Letter of the Day | Curbing corruption and cronyism
THE EDITOR, Sir:
There are two simple measures I suggest be on the agenda for the Vale Royal Talks that can seriously address public-sector corruption and cronyism. These are in the appointment of public-sector boards of directors, and transparency of reporting.
Currently, boards of directors of Government of Jamaica companies and statutory bodies are appointed by ministers responsible for the particular body. These, in almost all cases, have party affiliates or sympathisers and are subject to significant political interference and influence. This is a formula for corruption and is supported by both major parties as the practice has never been broken.
It is recommended that all public-sector boards of directors have appointees where the chairman and three members are selected by the governing party, but three members are also selected by the opposition and three by civil society. In addition, persons chosen to serve must have RELEVANT expertise.
Furthermore, no public-sector board should have an executive chairman, as this puts too much power in the hands of one individual and the possibility for checks and balances is reduced.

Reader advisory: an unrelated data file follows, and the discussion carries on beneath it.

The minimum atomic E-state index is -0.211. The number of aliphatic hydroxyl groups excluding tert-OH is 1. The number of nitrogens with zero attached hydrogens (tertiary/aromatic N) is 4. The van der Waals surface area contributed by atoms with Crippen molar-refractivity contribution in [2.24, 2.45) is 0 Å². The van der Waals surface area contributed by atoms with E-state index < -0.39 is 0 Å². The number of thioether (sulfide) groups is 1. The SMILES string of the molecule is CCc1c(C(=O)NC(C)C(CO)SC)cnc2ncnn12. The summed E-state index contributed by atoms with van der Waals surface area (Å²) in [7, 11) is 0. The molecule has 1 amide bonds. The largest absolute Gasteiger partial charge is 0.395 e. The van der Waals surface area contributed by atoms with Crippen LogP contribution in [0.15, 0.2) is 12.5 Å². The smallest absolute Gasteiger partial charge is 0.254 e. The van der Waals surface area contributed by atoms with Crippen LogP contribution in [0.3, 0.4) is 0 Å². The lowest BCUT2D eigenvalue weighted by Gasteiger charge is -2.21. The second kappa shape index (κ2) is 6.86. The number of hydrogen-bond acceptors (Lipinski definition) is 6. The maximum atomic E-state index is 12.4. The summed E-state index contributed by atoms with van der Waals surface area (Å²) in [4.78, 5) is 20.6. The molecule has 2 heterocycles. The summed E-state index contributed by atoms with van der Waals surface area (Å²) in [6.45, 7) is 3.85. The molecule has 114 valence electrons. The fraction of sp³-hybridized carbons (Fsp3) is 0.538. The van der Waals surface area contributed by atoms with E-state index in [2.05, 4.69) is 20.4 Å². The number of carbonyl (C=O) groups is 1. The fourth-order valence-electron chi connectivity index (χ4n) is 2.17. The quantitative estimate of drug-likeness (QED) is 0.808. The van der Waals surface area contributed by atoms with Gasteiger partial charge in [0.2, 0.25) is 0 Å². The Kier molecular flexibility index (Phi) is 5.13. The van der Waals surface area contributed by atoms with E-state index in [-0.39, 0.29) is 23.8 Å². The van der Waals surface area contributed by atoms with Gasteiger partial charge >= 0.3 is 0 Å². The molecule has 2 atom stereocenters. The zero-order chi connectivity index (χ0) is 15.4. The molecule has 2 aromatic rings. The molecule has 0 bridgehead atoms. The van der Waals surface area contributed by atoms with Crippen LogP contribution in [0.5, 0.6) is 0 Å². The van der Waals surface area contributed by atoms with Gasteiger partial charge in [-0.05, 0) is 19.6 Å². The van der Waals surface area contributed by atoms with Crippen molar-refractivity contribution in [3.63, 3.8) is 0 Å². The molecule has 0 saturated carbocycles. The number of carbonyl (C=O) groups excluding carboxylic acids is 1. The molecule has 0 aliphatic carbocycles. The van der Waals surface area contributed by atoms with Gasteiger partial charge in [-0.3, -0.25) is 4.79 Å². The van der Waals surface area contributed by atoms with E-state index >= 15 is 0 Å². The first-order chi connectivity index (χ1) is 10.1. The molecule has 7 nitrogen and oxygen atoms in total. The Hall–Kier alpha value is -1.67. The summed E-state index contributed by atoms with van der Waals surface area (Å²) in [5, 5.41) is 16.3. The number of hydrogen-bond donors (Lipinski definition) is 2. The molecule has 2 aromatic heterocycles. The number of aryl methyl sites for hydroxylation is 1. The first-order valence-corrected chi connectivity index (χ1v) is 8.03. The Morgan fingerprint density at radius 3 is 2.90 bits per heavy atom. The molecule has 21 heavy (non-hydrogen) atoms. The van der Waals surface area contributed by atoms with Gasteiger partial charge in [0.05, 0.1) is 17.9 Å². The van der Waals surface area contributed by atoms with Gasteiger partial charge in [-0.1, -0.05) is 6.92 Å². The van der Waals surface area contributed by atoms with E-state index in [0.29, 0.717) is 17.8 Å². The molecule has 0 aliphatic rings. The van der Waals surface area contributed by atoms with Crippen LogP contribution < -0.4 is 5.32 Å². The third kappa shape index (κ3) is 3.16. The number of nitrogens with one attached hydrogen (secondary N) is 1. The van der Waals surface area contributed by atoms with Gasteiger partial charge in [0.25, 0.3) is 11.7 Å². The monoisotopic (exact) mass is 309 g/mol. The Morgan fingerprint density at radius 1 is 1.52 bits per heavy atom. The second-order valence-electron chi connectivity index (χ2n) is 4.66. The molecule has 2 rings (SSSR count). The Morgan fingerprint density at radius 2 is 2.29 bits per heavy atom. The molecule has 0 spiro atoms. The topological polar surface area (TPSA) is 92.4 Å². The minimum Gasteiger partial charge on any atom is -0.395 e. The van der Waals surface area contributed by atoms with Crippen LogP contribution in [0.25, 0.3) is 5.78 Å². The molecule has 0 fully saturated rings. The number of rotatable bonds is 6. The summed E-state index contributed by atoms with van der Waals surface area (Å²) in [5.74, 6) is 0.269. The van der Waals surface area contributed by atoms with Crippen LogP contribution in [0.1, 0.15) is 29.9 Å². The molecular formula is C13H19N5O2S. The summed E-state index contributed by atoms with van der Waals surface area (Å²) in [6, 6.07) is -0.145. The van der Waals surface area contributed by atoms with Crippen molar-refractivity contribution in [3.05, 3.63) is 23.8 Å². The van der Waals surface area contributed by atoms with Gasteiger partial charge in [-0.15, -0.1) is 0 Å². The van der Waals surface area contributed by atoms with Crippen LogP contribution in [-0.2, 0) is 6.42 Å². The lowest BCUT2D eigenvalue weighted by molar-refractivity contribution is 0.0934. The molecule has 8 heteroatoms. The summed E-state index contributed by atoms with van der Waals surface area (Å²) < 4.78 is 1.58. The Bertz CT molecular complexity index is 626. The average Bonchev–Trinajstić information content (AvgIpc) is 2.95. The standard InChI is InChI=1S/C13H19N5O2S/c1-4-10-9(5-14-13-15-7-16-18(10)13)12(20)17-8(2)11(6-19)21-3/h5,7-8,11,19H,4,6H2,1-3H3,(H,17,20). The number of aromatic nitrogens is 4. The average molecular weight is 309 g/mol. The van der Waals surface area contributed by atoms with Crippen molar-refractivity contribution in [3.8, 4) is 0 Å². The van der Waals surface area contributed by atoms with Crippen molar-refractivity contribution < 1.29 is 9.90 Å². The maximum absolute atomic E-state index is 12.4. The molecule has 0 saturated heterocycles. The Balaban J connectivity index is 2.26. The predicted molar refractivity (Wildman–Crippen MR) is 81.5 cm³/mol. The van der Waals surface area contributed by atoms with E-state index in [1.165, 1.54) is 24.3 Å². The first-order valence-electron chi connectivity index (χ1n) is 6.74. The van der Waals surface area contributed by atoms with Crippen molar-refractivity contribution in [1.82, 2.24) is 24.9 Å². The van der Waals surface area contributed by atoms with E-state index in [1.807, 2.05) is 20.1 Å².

The above steps agreed by both major political parties would reduce corruption and ensure continuity in case of a change of government.
Currently, public companies listed on the stock exchange have to publish quarterly reports and financial statements. These are prepared by public-sector bodies also, but these are not made public and are not published, but retained by the ministry they report to, and only if there are positive results or achievements are public announcements of releases sent for publication.
Public-sector bodies transparency and reporting
All public-sector bodies, including public-sector companies and statutory bodies, should be required to publicise quarterly reports on their operations and accounts, as is done for public companies on the stock exchange. This should be done on their website, which should be updated regularly.
With these two simple steps, corruption and cronyism can be reduced and more transparency will be achieved.